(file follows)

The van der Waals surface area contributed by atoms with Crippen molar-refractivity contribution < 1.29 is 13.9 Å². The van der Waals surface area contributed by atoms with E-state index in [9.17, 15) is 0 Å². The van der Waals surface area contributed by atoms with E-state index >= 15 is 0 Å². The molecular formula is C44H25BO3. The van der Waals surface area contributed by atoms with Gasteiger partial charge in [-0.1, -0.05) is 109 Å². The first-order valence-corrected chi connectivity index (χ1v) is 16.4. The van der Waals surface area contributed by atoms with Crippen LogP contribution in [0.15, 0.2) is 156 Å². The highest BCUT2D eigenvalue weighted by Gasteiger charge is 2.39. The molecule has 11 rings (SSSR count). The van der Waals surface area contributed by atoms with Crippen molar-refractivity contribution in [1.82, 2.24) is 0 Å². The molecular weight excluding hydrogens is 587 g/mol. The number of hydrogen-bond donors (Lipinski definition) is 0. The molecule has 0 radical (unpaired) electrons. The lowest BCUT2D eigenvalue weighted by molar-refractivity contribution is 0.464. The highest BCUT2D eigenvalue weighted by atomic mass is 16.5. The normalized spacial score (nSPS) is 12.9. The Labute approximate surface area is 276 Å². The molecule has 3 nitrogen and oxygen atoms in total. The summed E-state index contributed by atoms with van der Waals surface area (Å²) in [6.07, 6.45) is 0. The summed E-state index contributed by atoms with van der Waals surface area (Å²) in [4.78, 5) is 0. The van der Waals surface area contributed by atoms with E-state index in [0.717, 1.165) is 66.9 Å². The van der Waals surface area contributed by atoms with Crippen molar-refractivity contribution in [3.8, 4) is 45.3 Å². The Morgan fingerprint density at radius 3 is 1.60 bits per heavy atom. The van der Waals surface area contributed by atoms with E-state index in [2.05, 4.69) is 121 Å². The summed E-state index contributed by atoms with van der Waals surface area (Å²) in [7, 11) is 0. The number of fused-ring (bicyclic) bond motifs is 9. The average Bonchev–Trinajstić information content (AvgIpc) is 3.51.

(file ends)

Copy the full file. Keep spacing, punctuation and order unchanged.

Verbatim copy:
The van der Waals surface area contributed by atoms with Crippen molar-refractivity contribution < 1.29 is 13.9 Å². The van der Waals surface area contributed by atoms with E-state index in [9.17, 15) is 0 Å². The van der Waals surface area contributed by atoms with E-state index >= 15 is 0 Å². The molecular formula is C44H25BO3. The van der Waals surface area contributed by atoms with Gasteiger partial charge in [-0.1, -0.05) is 109 Å². The first-order valence-corrected chi connectivity index (χ1v) is 16.4. The van der Waals surface area contributed by atoms with Crippen LogP contribution in [0.15, 0.2) is 156 Å². The highest BCUT2D eigenvalue weighted by Gasteiger charge is 2.39. The molecule has 11 rings (SSSR count). The van der Waals surface area contributed by atoms with Crippen molar-refractivity contribution in [1.82, 2.24) is 0 Å². The molecular weight excluding hydrogens is 587 g/mol. The number of hydrogen-bond donors (Lipinski definition) is 0. The molecule has 0 radical (unpaired) electrons. The lowest BCUT2D eigenvalue weighted by molar-refractivity contribution is 0.464. The highest BCUT2D eigenvalue weighted by atomic mass is 16.5. The normalized spacial score (nSPS) is 12.9. The Labute approximate surface area is 276 Å². The molecule has 3 nitrogen and oxygen atoms in total. The summed E-state index contributed by atoms with van der Waals surface area (Å²) in [6.07, 6.45) is 0. The summed E-state index contributed by atoms with van der Waals surface area (Å²) in [4.78, 5) is 0. The van der Waals surface area contributed by atoms with E-state index in [0.717, 1.165) is 66.9 Å². The van der Waals surface area contributed by atoms with Crippen molar-refractivity contribution in [3.8, 4) is 45.3 Å². The Morgan fingerprint density at radius 3 is 1.60 bits per heavy atom. The van der Waals surface area contributed by atoms with E-state index in [2.05, 4.69) is 121 Å². The summed E-state index contributed by atoms with van der Waals surface area (Å²) in [7, 11) is 0. The number of fused-ring (bicyclic) bond motifs is 9. The average Bonchev–Trinajstić information content (AvgIpc) is 3.51.